A big thank you to Alex over at Sundried for writing this guest blog for us…
The basics of macronutrients
It’s 2017! Gone are the days when big bulky protein powders were only meant for big bulky men. Everyone needs a generous supply of protein in their diet, no matter what their age or gender. Protein is one of the three macronutrients that make up your diet, the other two being carbohydrates and fat. These are the building blocks of your nutrition and each plays a very important role in your health and wellbeing. Protein’s key role is building and repairing muscles, but it is also crucial for the proper function of tissues and organs as it is present in every cell of the body. The government’s nutritional guidelines state that an adult’s diet should be made up of 50% carbs, 30% fat and 20% protein, however for most people this is not an appropriate macronutrient split as there is no ‘one size fits all’ diet. The ratio of macronutrients that you consume depends entirely on your fitness goals, activity level, age, body type, and daily routine. A 24-year-old male bodybuilder would require a different ratio of macronutrients to a 35-year-old female marathon runner. Finding your perfect macronutrient split is something you will need to decide for yourself, usually through trial and error, although there are some guides online that you may find useful.
Am I getting enough protein?
Probably not! For most people, getting enough protein into their diet is the hardest part of keeping fit and staying healthy. Unless you track your daily food and drink intake, it’s very difficult to know how much protein you are consuming, and it is probably a lot less than you think. A lot of foods in the modern world are very rich in carbohydrates and fat, especially fast food, so finding lean sources of protein can be a struggle. This is why using protein supplements like whey protein is so important. Unless you eat a kilo of chicken a day and steak every night, chances are your protein intake isn’t as high as it should be. By having a protein shake after your workout, you are improving your chances of proper recovery and seeing better results from your training efforts. Taking a whey protein supplement won’t make you bulky or manly as it is just boosting your protein intake and is the equivalent of eating more lean protein like chicken or steak.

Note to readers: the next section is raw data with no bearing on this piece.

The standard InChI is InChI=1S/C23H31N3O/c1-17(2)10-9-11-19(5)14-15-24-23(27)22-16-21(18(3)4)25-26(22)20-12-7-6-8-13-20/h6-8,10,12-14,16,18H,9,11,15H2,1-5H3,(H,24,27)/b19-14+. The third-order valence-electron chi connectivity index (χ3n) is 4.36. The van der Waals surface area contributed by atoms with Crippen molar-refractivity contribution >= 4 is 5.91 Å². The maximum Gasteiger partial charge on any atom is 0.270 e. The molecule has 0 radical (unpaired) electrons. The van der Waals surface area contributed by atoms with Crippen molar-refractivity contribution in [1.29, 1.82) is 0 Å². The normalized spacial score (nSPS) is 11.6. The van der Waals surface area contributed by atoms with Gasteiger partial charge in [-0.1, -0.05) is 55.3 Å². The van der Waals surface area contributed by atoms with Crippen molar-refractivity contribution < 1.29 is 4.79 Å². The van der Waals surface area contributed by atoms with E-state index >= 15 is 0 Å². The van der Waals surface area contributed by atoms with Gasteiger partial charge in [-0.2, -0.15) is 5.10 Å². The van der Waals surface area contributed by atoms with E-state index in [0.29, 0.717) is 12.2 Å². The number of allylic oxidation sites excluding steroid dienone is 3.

When should I take my protein shake?
The timing of your protein intake can be just as important as the amount you have. You have a 15-minute window after every workout, which is the optimum time for taking in your protein, hence why you see people at the gym chugging a protein shake straight after their workout! But don’t worry! There is also a wider 2-hour window which is still a good time to refuel after a workout. Nothing bad will happen if you don’t hit this window, you will just find your muscles might take longer to recover or you may feel more ‘achy’. You should always refuel after a workout though, never go to bed hungry! The body absorbs liquids the easiest after a workout, which is why liquid shakes are the protein source of choice for most gym-goers straight after their workout, rather than a heavy meal. A tasty whey protein like the sachets found in your Whey Box is perfect for post-workout replenishing.
Which protein should I choose?
Different protein powder blends are designed to achieve different results. A mass gainer, for example, may include carbs to help bulk you up, while a ‘diet’ protein is more likely to just contain whey isolate. If you are just trying to bolster your protein intake to stay fit and healthy and to supplement an active lifestyle, whey concentrate such as the one found in your Whey Box is ideal, as it will contain everything you need without making you gain weight or get ‘bulky’.
About the author: Alex is a qualified personal trainer and nutritionist with years of experience under her belt. She has trained as a powerlifter as well as a runner and has spent years perfecting the art of eating well.